When I was about six years old, my parents gave me a dog. It wasn’t anything special and looked much like Pete on the popular television show from long ago, The Little Rascals. I didn’t even know what kind of dog she was, but that didn’t matter—she was mine.
I named her Inky because of the large black spots that were scattered randomly all over her body. Inky became my best friend and followed me everywhere I went, which was all over our neighborhood. We were inseparable, and I loved that dog.
I was completely responsible for her. I had to feed, bathe, and make sure she had water to drink. Caring for her was actually good training for me, as it taught me a lot about responsibility.
Inky and I had been together for about three years, and my love for her had grown stronger each year. I came home from school one day and couldn’t find her. I searched all over the neighborhood looking for her. I kept calling her name, but there was no response. I thought she was lost. I was devastated.
I continued searching for hours, and finally I saw her under the house. Back then, our house didn’t have a foundation curtain wall around the perimeter. There was nothing to prevent you from seeing under the house. I called her name, but she didn’t move. I crawled under the house to get her. When I put my hand on her, she still didn’t move and felt cold. I continued talking to her, but there was no response.
I ran inside the house and told Mama I found Inky but I couldn’t make her wake up. Mama came outside with me and called to Inky, but she still didn’t move. That’s when Mama hugged me tightly and started crying. I didn’t know what was going on, but I figured it wasn’t happy tears, as she sometimes called them. This was very different—I could sense pain as she started talking to me in a shaky voice.
“Inky is. . . um, Inky went to dog heaven to be with Jesus,” she said.
“No she didn’t! She’s right there. Mama, make her wake up!”
“Gabe, Inky’s spirit is in dog heaven with Jesus. She’s not coming back home. You need to bury Inky’s body because her heart has stopped beating. Gabe, I’m so sorry, but Inky is not coming back. . . she’s dead.”
I shouted, “No! No! No! I want Inky to come back! Please let Inky come back to me,” I yelled as I ran to my secret hiding place up in the huge oak tree in our backyard. I climbed up as high as I could and sat there crying my heart out. I wanted Inky to come back home to me. I sat there for about an hour, I guess. To me, Inky was just resting. . . nothing else. I knew she would come back out from under the house to play with me.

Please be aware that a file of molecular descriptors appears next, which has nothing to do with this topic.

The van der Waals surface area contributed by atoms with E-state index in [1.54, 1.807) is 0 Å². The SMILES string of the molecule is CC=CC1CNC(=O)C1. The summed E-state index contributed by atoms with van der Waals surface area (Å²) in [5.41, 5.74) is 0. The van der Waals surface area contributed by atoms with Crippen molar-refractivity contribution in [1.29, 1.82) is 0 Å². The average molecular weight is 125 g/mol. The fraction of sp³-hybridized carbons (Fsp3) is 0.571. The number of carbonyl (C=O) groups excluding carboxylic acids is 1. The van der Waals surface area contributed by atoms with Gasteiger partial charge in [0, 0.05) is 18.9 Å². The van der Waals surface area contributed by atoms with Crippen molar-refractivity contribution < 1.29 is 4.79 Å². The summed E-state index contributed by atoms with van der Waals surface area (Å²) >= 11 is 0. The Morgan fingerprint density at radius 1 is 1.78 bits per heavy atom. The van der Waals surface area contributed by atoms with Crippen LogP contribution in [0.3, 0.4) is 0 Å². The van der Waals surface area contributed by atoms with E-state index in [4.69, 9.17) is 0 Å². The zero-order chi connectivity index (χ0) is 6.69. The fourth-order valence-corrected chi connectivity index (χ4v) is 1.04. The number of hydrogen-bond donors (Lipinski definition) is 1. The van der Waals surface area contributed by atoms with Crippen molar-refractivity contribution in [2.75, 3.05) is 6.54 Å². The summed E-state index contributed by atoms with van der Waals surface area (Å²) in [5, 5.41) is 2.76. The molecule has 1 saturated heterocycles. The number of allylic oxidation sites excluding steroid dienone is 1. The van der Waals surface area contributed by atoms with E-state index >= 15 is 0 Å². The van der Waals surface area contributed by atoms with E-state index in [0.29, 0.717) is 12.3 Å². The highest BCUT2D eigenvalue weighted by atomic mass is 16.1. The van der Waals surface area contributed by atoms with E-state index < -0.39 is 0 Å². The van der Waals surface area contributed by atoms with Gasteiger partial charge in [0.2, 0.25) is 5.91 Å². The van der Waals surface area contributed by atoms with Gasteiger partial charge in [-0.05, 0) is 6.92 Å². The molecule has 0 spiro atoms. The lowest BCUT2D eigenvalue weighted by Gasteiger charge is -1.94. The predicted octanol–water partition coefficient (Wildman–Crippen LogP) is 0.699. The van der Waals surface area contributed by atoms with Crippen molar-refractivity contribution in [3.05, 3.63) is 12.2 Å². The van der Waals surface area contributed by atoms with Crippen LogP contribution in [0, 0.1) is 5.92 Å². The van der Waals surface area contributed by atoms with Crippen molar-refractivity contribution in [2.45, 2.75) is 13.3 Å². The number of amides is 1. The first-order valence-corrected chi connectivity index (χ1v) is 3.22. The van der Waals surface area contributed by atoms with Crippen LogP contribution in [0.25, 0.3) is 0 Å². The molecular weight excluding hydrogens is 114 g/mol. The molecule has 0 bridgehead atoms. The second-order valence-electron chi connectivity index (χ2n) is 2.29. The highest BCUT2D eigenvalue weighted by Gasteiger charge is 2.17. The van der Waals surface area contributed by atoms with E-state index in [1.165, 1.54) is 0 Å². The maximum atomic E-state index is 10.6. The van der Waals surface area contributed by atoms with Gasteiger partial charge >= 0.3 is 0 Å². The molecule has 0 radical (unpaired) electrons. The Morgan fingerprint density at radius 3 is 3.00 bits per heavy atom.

Then Mama walked out to the tree with a shovel in her hand. That was the day when the frailty of life hit me hard. I had never considered that Inky could be dead. I didn’t really even know what being dead meant. I had never experienced anything like that before, except for the fish Dad and I caught. Even then, I didn’t think about the fish being dead. It was the process we went through in order to eat them.
“Gabe, I know you’re upset, but this is something that happens to all living things. They are born, they live for a while, and then they go to heaven. Now come on down. It’s time for you to bury Inky. She needs to have a proper funeral. You can put her grave over there by the fence.”
I came down from my hiding place, and Mama handed me the shovel. I could hardly see because of the tears in my eyes. All I could think about was I didn’t want to bury Inky, but it didn’t matter. Mama told me I had to do it. She handed me a plastic bag and told me to place Inky in the bag before I buried her.
I started digging and my tears continued streaming down my cheeks onto the soil. I cried so much while I was digging that I think I ran out of tear juice. I placed Inky in the hole and covered her with the tear-soaked soil. When I finished, Mama came over and handed me a cross that had “INKY RIP” written on it. I placed the cross in the ground at the head of her grave. Mama said it was time for us to say a prayer for Inky.
I bowed my head as Mama said, “Jesus, Inky is in dog heaven with you now. Please take good care of her. She was a good dog, and I know she will be good for you too. Amen. Gabe, do you want to say something?”
All I could manage was, “I love you, Inky. Please come back home.”
I then climbed back up into the tree to my hiding place and sat for a long time. Mama didn’t say anything else and went back inside the house. Having Inky with me for three years was great, but having her go to dog heaven was tough on me.
When I came home from school each day, I went out to Inky’s grave and kneeled down beside her. I talked to her, but I never heard her bark in reply. I did this every day for about a month. I managed to live through the experience, and I guess it helped me appreciate the time I did have with Inky…
Tom Tatum – Author – 2015
The preceding was a scene described in my novel ON GREEN DIAMONDS: PURSUING A DREAM where one of the main characters reflected on an experience from his childhood in response to a real-time situation he faced. There are many other life lessons throughout the book. Hope you have a chance to read the full story. The book is available from most online bookstores in eBook, paperback, and hardback formats.
Amazon author page: http://www.amazon.com/author/tomtatum
contact Tom by e-mail at OnGreenDiamonds@gmail.com
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